Team, Visitors, External Collaborators
Overall Objectives
Research Program
Application Domains
Highlights of the Year
New Software and Platforms
New Results
Bilateral Contracts and Grants with Industry
Partnerships and Cooperations
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Section: Application Domains


Mental and neurological disorders are the leading cause of years lived with a disability. Treatment-resistant depression affects approximately 2% of the European population. Meanwhile, in the case of brain disorders, almost 1.5 million Europeans (15 million people worldwide) suffer a stroke event each year. Current recovery methods for brain disorders and traumatic brain injuries remain limited, preventing many from achieving full recuperation. We propose addressing the issue of brain recovery by introducing new advances from recent breakthroughs in computational medical imaging, data processing and human-machine interfaces, and demonstrating how these new concepts can be used, in particular for the treatment of stroke and major depressive disorders.

We ambition to combine advanced instrumental devices (Hybrid EEG, NIRS and MRI platforms), with new hybrid brain computer interface paradigms and new computational models to provide neurofeedback-based therapeutic and neuro-rehabilitation paradigms in some of the major mental and neurological disorders of the developmental and the aging brain.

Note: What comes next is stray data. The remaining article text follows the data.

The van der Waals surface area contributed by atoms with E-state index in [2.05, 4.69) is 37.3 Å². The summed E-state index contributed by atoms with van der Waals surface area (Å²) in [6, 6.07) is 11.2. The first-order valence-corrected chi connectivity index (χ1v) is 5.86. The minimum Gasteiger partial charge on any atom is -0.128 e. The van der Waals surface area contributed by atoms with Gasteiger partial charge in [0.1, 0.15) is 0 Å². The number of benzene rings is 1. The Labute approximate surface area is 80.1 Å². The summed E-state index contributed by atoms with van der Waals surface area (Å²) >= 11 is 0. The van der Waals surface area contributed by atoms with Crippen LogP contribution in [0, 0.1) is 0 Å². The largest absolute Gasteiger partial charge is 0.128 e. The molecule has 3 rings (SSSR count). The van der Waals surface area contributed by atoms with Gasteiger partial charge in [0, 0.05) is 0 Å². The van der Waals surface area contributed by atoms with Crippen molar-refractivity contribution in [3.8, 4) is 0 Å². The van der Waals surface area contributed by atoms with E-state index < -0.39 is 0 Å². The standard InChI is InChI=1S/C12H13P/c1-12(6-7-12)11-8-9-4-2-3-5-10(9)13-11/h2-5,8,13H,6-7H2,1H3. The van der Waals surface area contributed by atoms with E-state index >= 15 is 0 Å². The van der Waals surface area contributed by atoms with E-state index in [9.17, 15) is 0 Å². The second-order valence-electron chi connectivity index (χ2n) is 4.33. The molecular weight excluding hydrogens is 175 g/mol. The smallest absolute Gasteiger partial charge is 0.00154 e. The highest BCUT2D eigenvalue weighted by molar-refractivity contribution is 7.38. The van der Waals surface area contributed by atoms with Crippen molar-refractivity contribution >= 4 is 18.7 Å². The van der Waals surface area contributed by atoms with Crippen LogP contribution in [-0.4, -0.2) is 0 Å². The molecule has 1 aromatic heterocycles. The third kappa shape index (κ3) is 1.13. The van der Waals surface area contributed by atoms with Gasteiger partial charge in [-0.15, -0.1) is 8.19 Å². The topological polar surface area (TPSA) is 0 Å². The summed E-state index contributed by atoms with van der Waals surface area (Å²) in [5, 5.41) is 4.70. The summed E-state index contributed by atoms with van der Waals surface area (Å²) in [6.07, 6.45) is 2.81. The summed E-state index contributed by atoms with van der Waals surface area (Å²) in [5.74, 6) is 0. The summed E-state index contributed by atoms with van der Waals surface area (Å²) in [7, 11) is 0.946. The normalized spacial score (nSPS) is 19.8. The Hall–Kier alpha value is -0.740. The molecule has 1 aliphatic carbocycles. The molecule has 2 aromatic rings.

Neurofeedback involves using a brain-computer interface that provides an individual with real-time biofeedback about his or her brain activity in the form of sensory feedback. It enables individuals to learn to better control their brain activity, which can be measured in real time using various non-invasive sensors as described above. Although EEG is currently the only modality used by clinical practitioners in that context, it lacks specificity due to its low spatial resolution. Dynamic research into fMRI-neurofeedback has held promise for treating depression, chronic pain and stroke, since it offers the prospect of real-time imagery of the activity in deep brain structures with high spatial resolution. However, the low temporal resolution and high cost of fMRI-Neurofeedback has hampered the development of many applications. We believe that the future belongs to hybrid responses that combine multimodal sensors and intend to demonstrate this in the Empenn project.